In the final article on their new study, Pascal Blanque and Amin Rajan argue that tail-risk hedges have limited value since QE has changed the nature of risk
So devastating has the 2008 crisis been that its enduring legacy is most evident in the risk tools now being used by pension plans. In its immediate aftermath, the focus was on how to survive a similar fat-tail event: liquidity won over fundamentals, caution over opportunism.
However, with the onset of financial repression, the nature of risk has been changing. Rising debt worldwide is one factor. But there are others as well. They include a possible hard landing in China as its government struggles to artificially prop up the local markets; over-crowded trades in the West, as investors are obliged to go into overvalued risky assets; a shortage of liquidity in secondary bond markets, as banks withdraw from proprietary trading; and potential policy errors on the part of central banks, as they navigate their QE journey into the unknown.
With the asset price explosion, convictionless trades abound while equities, bonds and alternatives are artificially inflated. Excess liquidity has seeped into cracks that we know nothing about. For all we know, risk is quite possibly being stacked up like a house of cards. As a result, pension plans are adopting a pragmatic approach. According to our survey, more than one in every four of them has adopted the following in this period of ultra-low yield (see figure): greater asset class diversification (63%); risk factor investing (50%); duration management (43%); LDI (36%); and inflation and/or interest rate swaps (26%).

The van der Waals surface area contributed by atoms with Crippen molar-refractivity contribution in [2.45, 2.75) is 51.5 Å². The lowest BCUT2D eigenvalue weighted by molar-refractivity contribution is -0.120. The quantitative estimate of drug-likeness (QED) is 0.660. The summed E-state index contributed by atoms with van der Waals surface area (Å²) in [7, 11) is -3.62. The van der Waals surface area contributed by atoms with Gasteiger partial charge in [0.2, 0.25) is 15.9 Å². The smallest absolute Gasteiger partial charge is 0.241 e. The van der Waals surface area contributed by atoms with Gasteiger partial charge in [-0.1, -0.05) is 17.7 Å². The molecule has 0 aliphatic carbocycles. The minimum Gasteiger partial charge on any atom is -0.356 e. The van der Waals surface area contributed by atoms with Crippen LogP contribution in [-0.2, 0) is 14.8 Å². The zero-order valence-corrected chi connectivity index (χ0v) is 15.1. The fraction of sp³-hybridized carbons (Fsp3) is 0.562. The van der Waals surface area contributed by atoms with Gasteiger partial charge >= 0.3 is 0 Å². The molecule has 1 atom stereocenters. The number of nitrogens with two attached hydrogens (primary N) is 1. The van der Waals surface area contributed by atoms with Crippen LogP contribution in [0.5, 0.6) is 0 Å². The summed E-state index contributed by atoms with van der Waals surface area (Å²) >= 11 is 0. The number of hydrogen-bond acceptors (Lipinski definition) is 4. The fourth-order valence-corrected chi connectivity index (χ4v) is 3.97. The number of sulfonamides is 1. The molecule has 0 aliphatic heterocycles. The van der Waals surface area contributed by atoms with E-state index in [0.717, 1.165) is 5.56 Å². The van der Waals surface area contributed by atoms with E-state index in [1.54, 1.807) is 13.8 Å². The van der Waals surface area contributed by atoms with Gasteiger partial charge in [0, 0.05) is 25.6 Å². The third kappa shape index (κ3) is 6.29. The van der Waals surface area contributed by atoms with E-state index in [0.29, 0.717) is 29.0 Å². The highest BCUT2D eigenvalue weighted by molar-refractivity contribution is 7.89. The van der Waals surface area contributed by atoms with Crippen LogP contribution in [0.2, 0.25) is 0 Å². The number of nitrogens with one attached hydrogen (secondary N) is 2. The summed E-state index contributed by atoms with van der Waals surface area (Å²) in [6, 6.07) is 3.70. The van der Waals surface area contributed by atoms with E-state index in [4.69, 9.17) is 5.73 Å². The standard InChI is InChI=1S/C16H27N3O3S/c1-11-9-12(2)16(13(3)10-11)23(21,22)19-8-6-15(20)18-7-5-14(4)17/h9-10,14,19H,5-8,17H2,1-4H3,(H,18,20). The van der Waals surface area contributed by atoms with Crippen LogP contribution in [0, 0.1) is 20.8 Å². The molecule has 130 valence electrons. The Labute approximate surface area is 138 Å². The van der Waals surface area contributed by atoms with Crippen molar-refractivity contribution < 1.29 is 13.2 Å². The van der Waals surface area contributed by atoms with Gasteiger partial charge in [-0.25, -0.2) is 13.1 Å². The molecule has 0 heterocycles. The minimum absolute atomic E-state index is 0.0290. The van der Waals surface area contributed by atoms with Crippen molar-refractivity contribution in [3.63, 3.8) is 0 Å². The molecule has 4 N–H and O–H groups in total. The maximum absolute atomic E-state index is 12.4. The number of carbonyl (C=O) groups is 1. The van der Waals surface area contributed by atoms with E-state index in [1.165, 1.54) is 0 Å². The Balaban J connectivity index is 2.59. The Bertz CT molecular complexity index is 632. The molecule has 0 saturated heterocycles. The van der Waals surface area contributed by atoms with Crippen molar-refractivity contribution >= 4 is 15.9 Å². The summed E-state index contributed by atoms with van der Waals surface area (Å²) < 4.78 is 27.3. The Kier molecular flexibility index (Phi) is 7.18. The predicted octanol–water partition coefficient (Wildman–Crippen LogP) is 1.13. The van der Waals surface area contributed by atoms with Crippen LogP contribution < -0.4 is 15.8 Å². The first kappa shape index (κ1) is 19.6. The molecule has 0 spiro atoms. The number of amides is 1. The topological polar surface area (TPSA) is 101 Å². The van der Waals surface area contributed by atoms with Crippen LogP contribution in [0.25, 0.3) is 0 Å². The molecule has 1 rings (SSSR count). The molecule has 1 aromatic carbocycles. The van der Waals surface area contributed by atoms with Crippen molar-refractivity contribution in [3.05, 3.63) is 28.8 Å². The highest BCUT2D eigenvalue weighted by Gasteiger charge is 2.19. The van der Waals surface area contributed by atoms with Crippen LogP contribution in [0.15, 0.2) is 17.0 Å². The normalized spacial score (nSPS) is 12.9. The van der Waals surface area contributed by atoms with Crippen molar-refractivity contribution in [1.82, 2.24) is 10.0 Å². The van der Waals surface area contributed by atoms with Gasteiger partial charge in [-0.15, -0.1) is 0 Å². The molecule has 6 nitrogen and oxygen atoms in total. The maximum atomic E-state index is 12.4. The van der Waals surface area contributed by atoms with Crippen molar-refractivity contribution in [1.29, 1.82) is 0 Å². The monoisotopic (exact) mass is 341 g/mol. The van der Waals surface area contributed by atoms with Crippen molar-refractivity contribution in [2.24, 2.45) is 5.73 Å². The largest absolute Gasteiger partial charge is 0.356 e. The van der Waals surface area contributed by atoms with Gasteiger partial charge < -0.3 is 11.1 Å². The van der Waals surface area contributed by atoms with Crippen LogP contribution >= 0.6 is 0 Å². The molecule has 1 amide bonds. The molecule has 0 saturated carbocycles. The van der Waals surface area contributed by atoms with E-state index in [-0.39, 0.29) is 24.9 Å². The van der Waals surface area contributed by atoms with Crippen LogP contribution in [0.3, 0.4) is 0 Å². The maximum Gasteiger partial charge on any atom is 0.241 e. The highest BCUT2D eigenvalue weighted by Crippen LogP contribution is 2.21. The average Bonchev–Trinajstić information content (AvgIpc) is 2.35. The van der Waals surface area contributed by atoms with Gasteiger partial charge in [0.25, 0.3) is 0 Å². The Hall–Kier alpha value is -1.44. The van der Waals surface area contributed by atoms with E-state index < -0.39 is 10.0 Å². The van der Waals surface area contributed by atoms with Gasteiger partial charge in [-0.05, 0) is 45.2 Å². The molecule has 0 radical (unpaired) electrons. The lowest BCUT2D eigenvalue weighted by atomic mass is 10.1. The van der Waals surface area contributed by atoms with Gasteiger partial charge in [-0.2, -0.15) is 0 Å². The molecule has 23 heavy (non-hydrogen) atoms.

Notably, despite worries about fat-tail risks, only 14% of respondents rely on tail-risk hedges now. This is because while trying to avoid a repeat of 2008, they could potentially end up doing more harm than good (see case study). More importantly, it reflects two shifts in the area of risk management in the wake of the catastrophic losses in 2008.
First, risk management is no longer seen to be about creating firewalls around trading positions via stop-loss mechanisms and options contracts. Instead, it is about having investment behaviours that anticipate an array of possible bad outcomes and the specific factors that can cause them, and then sizing up the trade positions in the belief that some of the negative outcomes may occur. As a result, the emphasis is on smaller positions backed by dynamic investing to minimise losses and maximise gains.
Intelligent diversification and duration management are the key tools being used. They also allow for dynamic switching within and between asset classes in the event of a large drawdown. Within that approach, asset allocation based on risk factors is gaining traction. It allocates assets by risk factors, not asset classes. It embeds risk management into portfolio construction at the outset.